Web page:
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​Cihat Şen, ​Nicola Volpe

Daniel Rolnik, Mar Gil, Murat Yayla, Oluş Api

Statistics Editor
Resul Arısoy

Article info

Encephalocele: a case report. Perinatal Journal 2014;22(3):SE18 DOI: 10.2399/prn.140224999

Author(s) Information

Süreyya Demir1,
Bülent Demir1,
Faruk Demir2,
Gülser Bingöl1,
Ecem Kaya1,
Deniz Balsak3,
Mehmet Nafi Sakar3

  1. T.C. Sağlık Bakanlığı Haseki Eğitim ve Araştırma Hastanesi Kadın Hastalıkları ve Doğum Kliniği- İstanbul TR
  2. Adnan Menderes Üniversitesi Tıp Fakültesi, Çocuk Sağlığı ve Hastalıkları Anabilim Dalı- Aydın TR
  3. Diyarbakır Kadın-Doğum ve Çocuk Hastalıkları Hastanesi- Diyarbakır TR

Süreyya Demir, T.C. Sağlık Bakanlığı Haseki Eğitim ve Araştırma Hastanesi Kadın Hastalıkları ve Doğum Kliniği- İstanbul TR,

Publication History
Conflicts of Interest

No conflicts declared.

Encephalocele is a congenital anomaly in which intracranial structures protrude out of cranium in a “sac” form from a calvarial and dural defect as a result of the union defect of cranial bones. It is a midline defect and frequently seen in occipital region, and called as “cephalocele”. Meningocele is considered if there are meninges filled with cerebrospinal fluid in the sac, and encephalocele is considered if there is also brain tissue in the sac in addition to the meninges and cerebrospinal fluid. The incidence rate of encephalocele is 1/5000 live birth. Most of them are (85%) are occipital located fetuses, of which 70% are male.  Encephalocele mostly results with spontaneous abortion. Cranial defects can easily be diagnosed during early period fetal examination, and prenatal consultancy can be given to the family. The case was 28 years old with 6 pregnancies, 4 living and 1 abortion and she did not have prenatal follow-up. She was in a first degree kin marriage. There were no particular characteristics in her medical history; however, there was anencephaly delivery in her family history. She was using no drug. In the fetal examination, it was found that she was on 17 weeks of gestation and there was an appearance compatible with cephalocele in sizes of 14x12 mm, protruding posterior from occipital region. No additional anomaly was found. The patient was informed about the possible risks, and she decided to maintain the pregnancy. It was seen in her follow-ups that cephalocele increased progressively. Since her gestational pains started on 36 weeks of gestation, she had c-section in a tertiary center and her baby was ex on postpartum 12th hour. It is possible to diagnose encephalocele by first trimester US. Early diagnosis can be established and required consultancy can be provided to the family.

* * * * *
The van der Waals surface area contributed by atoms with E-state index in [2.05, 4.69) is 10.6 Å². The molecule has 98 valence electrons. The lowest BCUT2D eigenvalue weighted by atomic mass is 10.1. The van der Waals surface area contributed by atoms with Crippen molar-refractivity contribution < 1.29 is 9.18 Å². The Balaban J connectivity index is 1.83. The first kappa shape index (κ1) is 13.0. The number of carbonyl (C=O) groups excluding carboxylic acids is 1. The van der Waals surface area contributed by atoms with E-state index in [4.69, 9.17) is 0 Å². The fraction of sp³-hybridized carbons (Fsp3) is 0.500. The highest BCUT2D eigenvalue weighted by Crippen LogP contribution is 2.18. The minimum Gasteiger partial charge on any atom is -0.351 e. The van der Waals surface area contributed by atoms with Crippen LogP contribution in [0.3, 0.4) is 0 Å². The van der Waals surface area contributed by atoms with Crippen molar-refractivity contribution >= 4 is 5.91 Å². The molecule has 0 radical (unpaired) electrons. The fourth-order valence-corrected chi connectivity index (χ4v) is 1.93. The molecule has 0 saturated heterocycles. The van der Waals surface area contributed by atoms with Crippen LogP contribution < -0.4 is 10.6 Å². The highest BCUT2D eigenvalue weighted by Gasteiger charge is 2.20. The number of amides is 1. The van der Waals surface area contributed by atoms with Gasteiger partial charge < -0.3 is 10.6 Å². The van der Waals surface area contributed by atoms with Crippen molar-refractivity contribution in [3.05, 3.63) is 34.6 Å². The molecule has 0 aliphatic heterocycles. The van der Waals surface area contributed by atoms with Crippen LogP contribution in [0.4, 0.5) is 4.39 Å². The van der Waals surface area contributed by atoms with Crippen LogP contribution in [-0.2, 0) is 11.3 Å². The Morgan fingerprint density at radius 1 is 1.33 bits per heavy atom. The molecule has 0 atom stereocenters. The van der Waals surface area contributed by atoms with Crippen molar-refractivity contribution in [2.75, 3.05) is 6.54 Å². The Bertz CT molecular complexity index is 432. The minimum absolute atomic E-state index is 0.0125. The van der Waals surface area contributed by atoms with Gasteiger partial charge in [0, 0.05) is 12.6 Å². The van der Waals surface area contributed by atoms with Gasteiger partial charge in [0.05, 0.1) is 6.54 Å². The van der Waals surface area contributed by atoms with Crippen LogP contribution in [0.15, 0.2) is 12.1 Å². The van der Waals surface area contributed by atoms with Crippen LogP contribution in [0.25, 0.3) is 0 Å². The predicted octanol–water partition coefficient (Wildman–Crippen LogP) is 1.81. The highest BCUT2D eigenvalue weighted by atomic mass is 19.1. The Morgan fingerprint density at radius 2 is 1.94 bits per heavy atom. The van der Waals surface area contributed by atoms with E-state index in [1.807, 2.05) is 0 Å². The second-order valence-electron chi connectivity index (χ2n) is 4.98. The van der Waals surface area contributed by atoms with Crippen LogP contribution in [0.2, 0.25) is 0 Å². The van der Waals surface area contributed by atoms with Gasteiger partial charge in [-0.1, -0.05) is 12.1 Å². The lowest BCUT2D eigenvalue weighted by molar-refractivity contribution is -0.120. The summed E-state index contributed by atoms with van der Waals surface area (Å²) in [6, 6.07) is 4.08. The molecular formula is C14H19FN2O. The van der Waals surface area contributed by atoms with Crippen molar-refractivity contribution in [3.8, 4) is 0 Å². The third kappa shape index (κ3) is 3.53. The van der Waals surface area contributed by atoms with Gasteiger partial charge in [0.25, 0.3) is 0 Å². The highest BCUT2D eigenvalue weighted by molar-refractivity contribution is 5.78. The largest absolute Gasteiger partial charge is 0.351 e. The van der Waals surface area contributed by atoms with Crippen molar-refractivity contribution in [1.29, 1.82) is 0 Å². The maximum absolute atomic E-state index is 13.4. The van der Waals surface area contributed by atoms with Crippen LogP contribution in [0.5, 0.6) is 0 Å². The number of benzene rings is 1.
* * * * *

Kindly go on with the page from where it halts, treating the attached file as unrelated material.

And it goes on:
Occipital encephalocele.